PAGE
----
Google Launches Open-Source Browser Extension for Ad Transparency | Threatpost

Google is launching an experimental, open-source browser extension aimed at increasing transparency around online advertising by displaying information about the ads that are shown to users.

The browser extension is an integral part of a new Google initiative announced Thursday to develop a set of open standards, dubbed Privacy Sandbox. The standards aim to help internet browsers strike a delicate balance between protecting web users’ privacy – while also ensuring that advertisers who collect browser-based data aren’t being completely shut out.

“To aid with this dialog and help explore the feasibility of this proposal, Google will launch an early, experimental, open-source browser extension that will display information for ads shown to a user and will work across different browsers,” said Google in its proposal.

“We plan to start with the ads that Google shows on our own properties and on the properties of our publishing partners. We will also be providing open protocols to enable other advertising companies to use the browser extension in order to disclose similar types of information to their users, if they choose,” it stated.

While there has been consumer pushback when it comes to browser data privacy, Google explains that the content consumed by users of Chrome and other browsers is free only because it’s supported by data-driven advertisers. With this in mind, Google’s Privacy Sandbox initiative bridge the gap between consumers exploring online content for free while keeping private data secure. The move would also allow advertisers to gather a non-invasive amount of data on consumers without turning to shady practices such as browser fingerprinting.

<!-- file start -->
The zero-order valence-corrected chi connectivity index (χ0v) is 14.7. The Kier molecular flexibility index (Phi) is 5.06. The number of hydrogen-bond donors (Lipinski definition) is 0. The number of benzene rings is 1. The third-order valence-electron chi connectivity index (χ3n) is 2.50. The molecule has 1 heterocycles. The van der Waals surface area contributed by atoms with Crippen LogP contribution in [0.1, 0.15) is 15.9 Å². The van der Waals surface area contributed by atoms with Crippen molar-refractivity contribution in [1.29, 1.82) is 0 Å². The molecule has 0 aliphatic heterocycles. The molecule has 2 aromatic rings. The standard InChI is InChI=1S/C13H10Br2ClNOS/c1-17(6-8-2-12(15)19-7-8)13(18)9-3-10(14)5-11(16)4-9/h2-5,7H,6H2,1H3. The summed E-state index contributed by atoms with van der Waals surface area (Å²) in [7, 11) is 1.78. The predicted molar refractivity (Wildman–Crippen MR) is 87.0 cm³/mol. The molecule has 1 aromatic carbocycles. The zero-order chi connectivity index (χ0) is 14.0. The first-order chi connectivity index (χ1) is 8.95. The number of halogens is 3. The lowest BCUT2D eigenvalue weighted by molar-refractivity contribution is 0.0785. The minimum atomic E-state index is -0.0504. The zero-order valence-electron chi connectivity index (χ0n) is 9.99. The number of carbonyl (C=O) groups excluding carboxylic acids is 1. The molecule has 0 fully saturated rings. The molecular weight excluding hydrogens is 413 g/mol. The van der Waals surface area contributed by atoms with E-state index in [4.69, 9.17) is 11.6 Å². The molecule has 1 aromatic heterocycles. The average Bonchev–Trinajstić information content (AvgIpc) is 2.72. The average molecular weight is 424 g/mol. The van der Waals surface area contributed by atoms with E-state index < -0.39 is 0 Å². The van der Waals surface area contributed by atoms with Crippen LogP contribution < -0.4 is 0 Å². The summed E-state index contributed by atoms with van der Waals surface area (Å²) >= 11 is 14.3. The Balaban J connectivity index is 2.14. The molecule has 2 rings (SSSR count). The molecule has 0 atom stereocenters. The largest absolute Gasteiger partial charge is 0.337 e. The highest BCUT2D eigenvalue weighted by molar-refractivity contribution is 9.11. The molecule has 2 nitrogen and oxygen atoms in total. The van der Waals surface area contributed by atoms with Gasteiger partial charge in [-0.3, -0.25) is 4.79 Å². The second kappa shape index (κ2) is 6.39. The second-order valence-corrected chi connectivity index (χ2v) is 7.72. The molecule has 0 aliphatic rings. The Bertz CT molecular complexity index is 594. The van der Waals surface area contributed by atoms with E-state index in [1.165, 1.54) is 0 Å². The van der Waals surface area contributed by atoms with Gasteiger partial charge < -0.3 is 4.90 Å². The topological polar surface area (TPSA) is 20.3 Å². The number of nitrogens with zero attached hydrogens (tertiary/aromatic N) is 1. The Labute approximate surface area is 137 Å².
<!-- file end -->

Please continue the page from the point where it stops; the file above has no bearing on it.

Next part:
A large part of the initiative revolves around users having more control over what they’re able to see and control in terms of data being collected. That’s where the experimental extension comes in.

The extension, which will work across different browsers, aims to detail more information and give users better insights around why ads are being launched, who is responsible for ads and what caused an ad to appear.

“We want to find a solution that both really protects user privacy and also helps content remain freely accessible on the web,” Justin Schuh, director with Chrome Engineering, said Thursday in a post. “At I/O we announced a plan to improve the classification of cookies, give clarity and visibility to cookie settings, as well as plans to more aggressively block fingerprinting… Collectively we believe all these changes will improve transparency, choice, and control.”

Privacy Sandbox will also look to at other privacy data issues on the internet.  The initiative for instance will address what browsers could do to allow publishers to show relevant ads to consumers – while protecting consumers’ private browsing data as much as possible. Google said one idea being explored, for instance, is delivering ads to a large group of similar types of web browsers – without letting advertisers identify individual’s data.

“New technologies… show that it’s possible for your browser to avoid revealing that you are a member of a group that likes Beyoncé and sweater vests until it can be sure that group contains thousands of other people,” said Schuh.

Other aspects that will be explored by Privacy Sandbox include how to address the measurement needs of the advertiser without letting the advertiser track a specific user across sites; as well as how to fight fraudulent behavior online such as false transactions or fake ad activity designed to rip off advertisers.